And what dies can be recalled by the necromantic arts.

The Shadow Of Days Gone By

  • Level Thirteen
  • Divination, Illusion, Necromancy
  • Components: V
  • Range: LOS
  • Casting Time: Ritual
  • Saving Throw: None
  • Spell Resistance: No

This mighty spell evokes a city or a region that once existed in a particular region, but which does no longer – allowing modern visitors to see sights long gone, hear extinct tongues, speak with sages millennia dead, to taste dishes long forgotten, and to study books long since dust. The recreation will endure until the sun sets upon it three times, and then will return to the dust from whence it came. During that time all the glories – and all the dangers – of a past age will rise once more. Knowledge and mundane items acquired in the city – such as food, or recipes, or even books – will remain, as will minor magical devices, such as potions and wands – but major items of magic will vanish with the city.

The Charnel Realm

  • Level Fifteen
  • Conjuration, Necromancy, Transmutation
  • Components V, S, M (a dark altar must be raised)
  • Range: LOS
  • Casting Time: Ritual
  • Saving Throw: None.
  • Spell Resistance: No.

This horrific spell imbues the very essence of a land long gone with dark malice and negative energy – raising a horrific realm of the undead. Ever-decaying and accursed buildings loom, elder libraries are filled with dark secrets and horrific spells (no matter what they were like originally), and the deceased people and creatures of the land will walk again as undead – many of them fully sapient and accepting of their horrific state. Undead law enforcement will impose twisted statuettes of death, decaying courtesans will offer their malign favors, and undead butchers will assemble deathly abominations. The caster does NOT gain control of the realm or its creatures, but the caster – and up to (Charisma) designated companions – will be accepted by the realm and its horrors as residents, as if they were undead themselves.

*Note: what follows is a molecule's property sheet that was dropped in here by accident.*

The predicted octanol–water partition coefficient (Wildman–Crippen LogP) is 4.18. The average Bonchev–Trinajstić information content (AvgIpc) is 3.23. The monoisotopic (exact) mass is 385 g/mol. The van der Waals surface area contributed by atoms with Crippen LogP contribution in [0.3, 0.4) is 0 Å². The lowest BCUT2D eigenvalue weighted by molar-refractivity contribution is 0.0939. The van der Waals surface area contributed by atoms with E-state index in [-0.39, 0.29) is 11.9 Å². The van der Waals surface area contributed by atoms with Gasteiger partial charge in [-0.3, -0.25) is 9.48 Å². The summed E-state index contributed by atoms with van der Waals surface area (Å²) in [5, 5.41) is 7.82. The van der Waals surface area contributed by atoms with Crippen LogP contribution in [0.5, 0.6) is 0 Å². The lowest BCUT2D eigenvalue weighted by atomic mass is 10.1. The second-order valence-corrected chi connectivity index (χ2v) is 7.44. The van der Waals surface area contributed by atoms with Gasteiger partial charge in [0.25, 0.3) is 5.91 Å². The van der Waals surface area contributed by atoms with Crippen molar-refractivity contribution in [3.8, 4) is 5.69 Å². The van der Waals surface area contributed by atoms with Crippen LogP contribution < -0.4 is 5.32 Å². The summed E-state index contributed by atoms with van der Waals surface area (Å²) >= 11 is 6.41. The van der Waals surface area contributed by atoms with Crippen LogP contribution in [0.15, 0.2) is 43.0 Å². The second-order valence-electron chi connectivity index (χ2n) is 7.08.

Still, while truly evil masters of dark forces may find such a city congenial, and perhaps take it as a lair, few others will find any attraction in the prospect. Unfortunately for the world, the effect is quite permanent and cannot simply be dispelled.

6 Responses

  1. Thank you. The illusion version will help in my 1e setting where nations of illusionists hide in plain sight, manipulating others from beside the scenes.

    And the others are giving me ideas for locations that are created by artifacts or demi-gods.

  2. […] is discussed further in Playing with Extradimensional Spaces. There also may be some useful bits in THIS article on magical creating cities. The Genesis spell / power and Pathfinders Create Demiplane […]

  3. So… the duration of The Grand Mirage is Permanent, the one of The Shadow Of Days Gone By is 3 days and the one of The Charnel Realm instantaneous, right?

    • Pretty much – although technically the Shadow of Days Gone By only gets the full three days if you time the conclusion of the casting ritual for just after sunset. Of course that can be quite a long time if you’re on a planet with long days or can do something to keep the sun from rising on the city…

  4. […] be penetrated by True Seeing. Again, it’s probably not worth it. Some of the spells from the “City On A Hill” article might help as […]